incendiary bombing of particular German cities to burn them down,  then to “area bombing” of as much urban acreage as possible  Bombing everything—soldiers and civilians, combatants and  non-combatants, residential areas and strategic targets—would shorten the war; so the bombs rolled out, and eliminating civilians  became itself a major strategic aim. In Cologne, in Hamburg, in Dresden: the numbers of the dead were  unprecedented and horrendous. In Dresden, where there were no war industries at all, some 130,000 were killed. Perhaps the 
  ultimate “area bombing” (there is little reason not to call it “terror bombing”) was the atomic bomb dropped on the old Japanese   provincial city of Hiroshima, and later   on Nagasaki. Men, women, babies, schoolgirls: the first   instantaneous flash of atomic radiation burned their clothes off them   and cooked the outside of their bodies, then the concussion blew it   off so that it hung down in flapping strips seen by those who survived when they looked at each other. One can read the  eyewitness accounts. We were showing them what would happen if  we dropped one on Tokyo. They got the picture.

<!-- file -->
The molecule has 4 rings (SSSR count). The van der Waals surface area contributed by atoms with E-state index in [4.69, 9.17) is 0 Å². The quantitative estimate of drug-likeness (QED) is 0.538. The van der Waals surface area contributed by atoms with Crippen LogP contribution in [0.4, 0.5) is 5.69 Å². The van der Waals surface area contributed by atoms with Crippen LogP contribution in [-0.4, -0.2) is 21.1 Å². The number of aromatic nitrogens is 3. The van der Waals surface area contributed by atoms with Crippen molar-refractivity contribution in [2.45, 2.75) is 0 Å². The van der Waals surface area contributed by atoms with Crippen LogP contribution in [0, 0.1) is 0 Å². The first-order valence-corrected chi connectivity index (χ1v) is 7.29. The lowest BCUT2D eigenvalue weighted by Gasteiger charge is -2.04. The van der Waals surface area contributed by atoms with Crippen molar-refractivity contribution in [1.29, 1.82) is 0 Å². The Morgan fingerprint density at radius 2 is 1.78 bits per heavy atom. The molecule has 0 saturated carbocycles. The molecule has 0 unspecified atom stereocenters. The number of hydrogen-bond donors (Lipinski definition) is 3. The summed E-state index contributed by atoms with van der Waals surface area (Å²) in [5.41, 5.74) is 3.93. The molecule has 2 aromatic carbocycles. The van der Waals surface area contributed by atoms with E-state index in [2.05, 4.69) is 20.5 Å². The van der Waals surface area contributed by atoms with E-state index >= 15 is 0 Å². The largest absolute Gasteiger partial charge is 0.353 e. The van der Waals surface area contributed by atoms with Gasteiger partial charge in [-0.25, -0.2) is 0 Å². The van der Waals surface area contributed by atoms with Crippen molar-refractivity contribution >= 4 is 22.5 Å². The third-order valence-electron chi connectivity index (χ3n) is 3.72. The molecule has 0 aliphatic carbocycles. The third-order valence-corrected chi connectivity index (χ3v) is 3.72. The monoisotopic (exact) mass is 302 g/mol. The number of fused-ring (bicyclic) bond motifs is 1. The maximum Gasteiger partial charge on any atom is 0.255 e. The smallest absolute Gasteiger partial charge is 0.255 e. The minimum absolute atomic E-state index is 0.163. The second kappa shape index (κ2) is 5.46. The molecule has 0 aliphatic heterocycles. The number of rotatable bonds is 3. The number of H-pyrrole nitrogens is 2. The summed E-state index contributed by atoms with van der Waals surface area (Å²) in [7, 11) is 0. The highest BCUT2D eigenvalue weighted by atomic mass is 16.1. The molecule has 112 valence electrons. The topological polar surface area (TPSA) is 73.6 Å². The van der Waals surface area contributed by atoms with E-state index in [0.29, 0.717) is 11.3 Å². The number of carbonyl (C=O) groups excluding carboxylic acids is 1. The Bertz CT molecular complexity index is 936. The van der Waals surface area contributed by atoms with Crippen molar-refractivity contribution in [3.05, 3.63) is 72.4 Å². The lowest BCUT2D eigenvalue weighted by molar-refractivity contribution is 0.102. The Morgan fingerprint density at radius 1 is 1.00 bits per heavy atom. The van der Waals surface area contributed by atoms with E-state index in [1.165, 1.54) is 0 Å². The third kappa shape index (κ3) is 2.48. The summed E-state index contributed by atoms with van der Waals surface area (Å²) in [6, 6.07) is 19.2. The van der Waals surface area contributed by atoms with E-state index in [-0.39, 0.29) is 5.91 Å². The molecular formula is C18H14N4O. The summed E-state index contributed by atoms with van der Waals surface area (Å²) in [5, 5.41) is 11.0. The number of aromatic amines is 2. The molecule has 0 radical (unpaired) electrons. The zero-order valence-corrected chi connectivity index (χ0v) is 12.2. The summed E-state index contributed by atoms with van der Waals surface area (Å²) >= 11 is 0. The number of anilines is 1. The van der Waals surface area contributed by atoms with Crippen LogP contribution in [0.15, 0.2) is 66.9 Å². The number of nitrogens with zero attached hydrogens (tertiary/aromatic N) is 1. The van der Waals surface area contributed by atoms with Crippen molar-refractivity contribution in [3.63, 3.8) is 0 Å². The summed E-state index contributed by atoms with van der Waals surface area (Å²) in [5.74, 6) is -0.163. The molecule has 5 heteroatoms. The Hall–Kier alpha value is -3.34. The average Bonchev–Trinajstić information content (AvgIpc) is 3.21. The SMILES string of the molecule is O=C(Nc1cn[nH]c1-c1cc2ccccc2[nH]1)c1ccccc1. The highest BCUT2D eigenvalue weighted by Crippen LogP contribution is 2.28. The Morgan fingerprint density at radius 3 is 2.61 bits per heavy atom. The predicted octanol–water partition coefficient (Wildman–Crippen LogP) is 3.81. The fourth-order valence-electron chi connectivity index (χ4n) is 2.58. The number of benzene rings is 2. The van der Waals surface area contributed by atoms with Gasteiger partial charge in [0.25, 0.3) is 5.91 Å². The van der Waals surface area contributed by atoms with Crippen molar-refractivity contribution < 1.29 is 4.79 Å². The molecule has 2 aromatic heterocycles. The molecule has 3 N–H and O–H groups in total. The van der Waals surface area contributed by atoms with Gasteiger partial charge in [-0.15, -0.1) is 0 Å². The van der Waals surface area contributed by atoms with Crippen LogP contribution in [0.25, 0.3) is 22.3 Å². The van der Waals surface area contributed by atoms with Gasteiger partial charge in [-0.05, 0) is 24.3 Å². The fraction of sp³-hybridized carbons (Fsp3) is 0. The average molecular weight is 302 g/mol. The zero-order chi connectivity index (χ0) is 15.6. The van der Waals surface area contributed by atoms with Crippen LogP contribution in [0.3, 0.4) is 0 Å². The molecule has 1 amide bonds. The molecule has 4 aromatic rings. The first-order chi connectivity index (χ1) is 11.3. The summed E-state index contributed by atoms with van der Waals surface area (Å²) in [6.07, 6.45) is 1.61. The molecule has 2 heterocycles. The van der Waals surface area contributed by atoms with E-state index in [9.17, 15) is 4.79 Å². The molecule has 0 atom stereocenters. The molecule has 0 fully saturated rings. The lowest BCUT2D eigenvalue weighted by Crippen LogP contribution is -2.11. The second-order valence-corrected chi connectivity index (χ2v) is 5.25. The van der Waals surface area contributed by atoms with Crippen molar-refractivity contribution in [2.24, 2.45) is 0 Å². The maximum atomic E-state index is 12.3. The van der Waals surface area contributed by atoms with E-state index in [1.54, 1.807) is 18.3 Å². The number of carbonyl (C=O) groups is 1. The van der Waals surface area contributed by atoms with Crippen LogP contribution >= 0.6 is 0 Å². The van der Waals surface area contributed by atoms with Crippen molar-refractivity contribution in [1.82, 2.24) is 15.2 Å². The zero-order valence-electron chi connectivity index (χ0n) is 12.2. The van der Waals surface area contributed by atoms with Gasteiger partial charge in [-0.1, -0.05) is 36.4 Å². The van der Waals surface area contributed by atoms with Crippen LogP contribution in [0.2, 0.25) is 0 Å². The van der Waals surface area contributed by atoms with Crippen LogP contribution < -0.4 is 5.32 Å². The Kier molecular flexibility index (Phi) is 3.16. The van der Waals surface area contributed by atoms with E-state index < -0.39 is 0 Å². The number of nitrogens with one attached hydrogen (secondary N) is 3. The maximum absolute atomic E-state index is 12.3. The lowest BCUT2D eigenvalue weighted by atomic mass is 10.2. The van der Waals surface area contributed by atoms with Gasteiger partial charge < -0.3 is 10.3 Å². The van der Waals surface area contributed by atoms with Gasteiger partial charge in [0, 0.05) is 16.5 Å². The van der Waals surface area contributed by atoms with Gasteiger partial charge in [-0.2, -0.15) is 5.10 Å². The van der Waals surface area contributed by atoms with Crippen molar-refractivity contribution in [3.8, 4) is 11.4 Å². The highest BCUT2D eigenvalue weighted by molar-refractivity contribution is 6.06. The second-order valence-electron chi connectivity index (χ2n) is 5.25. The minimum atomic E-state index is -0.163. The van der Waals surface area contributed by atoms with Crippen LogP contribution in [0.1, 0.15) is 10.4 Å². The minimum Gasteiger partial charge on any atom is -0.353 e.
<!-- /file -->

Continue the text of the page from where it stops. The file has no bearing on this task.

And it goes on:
My point is that a mentality has been given birth in this century, and  the attempts by its beneficiaries to draw some legitimacy for it from  existing morality or religion, if understandable at a psychological level, have nothing to do with morality or religion. This kind of  terrorism is going on today, indeed has been carried out by American  presidents and their proxies in Nicaragua, in Sudan, in Lebanon, and in Iraq for the last twenty years, as described by Noam Chomsky, Edward Said, and others whose books and articles about  these events are many and documented, and blithely ignored by  almost everyone in America.